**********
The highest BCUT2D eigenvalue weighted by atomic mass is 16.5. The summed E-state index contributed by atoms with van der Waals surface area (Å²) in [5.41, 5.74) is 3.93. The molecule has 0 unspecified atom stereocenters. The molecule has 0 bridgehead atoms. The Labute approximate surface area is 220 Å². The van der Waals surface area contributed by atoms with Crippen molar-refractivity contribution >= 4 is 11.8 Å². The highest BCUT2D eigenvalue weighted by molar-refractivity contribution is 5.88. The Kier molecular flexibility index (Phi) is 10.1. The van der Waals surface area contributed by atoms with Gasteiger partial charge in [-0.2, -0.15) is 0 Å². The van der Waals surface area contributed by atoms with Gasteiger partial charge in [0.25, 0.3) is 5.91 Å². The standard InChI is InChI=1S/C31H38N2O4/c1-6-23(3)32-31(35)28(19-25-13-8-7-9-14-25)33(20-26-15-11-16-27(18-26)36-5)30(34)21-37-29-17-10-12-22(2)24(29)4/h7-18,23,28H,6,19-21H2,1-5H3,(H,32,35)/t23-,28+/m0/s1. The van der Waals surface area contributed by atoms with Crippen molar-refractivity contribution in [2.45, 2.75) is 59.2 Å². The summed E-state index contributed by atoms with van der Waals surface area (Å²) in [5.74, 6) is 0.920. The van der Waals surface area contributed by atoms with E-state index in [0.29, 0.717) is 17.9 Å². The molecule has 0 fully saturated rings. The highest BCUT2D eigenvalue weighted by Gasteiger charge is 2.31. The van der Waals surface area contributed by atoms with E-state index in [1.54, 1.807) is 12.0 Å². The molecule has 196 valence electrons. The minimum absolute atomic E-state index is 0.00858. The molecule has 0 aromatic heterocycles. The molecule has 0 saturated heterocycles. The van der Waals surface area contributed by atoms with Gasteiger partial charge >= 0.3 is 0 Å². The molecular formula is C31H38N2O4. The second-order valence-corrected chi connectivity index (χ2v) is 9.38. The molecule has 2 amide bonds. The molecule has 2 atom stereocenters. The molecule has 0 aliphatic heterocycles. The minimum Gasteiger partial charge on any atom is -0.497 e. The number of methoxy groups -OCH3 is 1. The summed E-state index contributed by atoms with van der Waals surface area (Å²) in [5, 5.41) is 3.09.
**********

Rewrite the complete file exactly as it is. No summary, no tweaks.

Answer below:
The highest BCUT2D eigenvalue weighted by atomic mass is 16.5. The summed E-state index contributed by atoms with van der Waals surface area (Å²) in [5.41, 5.74) is 3.93. The molecule has 0 unspecified atom stereocenters. The molecule has 0 bridgehead atoms. The Labute approximate surface area is 220 Å². The van der Waals surface area contributed by atoms with Crippen molar-refractivity contribution >= 4 is 11.8 Å². The highest BCUT2D eigenvalue weighted by molar-refractivity contribution is 5.88. The Kier molecular flexibility index (Phi) is 10.1. The van der Waals surface area contributed by atoms with Gasteiger partial charge in [-0.2, -0.15) is 0 Å². The van der Waals surface area contributed by atoms with Gasteiger partial charge in [0.25, 0.3) is 5.91 Å². The standard InChI is InChI=1S/C31H38N2O4/c1-6-23(3)32-31(35)28(19-25-13-8-7-9-14-25)33(20-26-15-11-16-27(18-26)36-5)30(34)21-37-29-17-10-12-22(2)24(29)4/h7-18,23,28H,6,19-21H2,1-5H3,(H,32,35)/t23-,28+/m0/s1. The van der Waals surface area contributed by atoms with Crippen molar-refractivity contribution in [2.45, 2.75) is 59.2 Å². The summed E-state index contributed by atoms with van der Waals surface area (Å²) in [5.74, 6) is 0.920. The van der Waals surface area contributed by atoms with E-state index in [0.29, 0.717) is 17.9 Å². The molecule has 0 fully saturated rings. The highest BCUT2D eigenvalue weighted by Gasteiger charge is 2.31. The van der Waals surface area contributed by atoms with E-state index in [1.54, 1.807) is 12.0 Å². The molecule has 196 valence electrons. The minimum absolute atomic E-state index is 0.00858. The molecule has 0 aromatic heterocycles. The molecule has 0 saturated heterocycles. The van der Waals surface area contributed by atoms with Gasteiger partial charge >= 0.3 is 0 Å². The molecular formula is C31H38N2O4. The second-order valence-corrected chi connectivity index (χ2v) is 9.38. The molecule has 2 amide bonds. The molecule has 2 atom stereocenters. The molecule has 0 aliphatic heterocycles. The minimum Gasteiger partial charge on any atom is -0.497 e. The number of methoxy groups -OCH3 is 1. The summed E-state index contributed by atoms with van der Waals surface area (Å²) in [5, 5.41) is 3.09.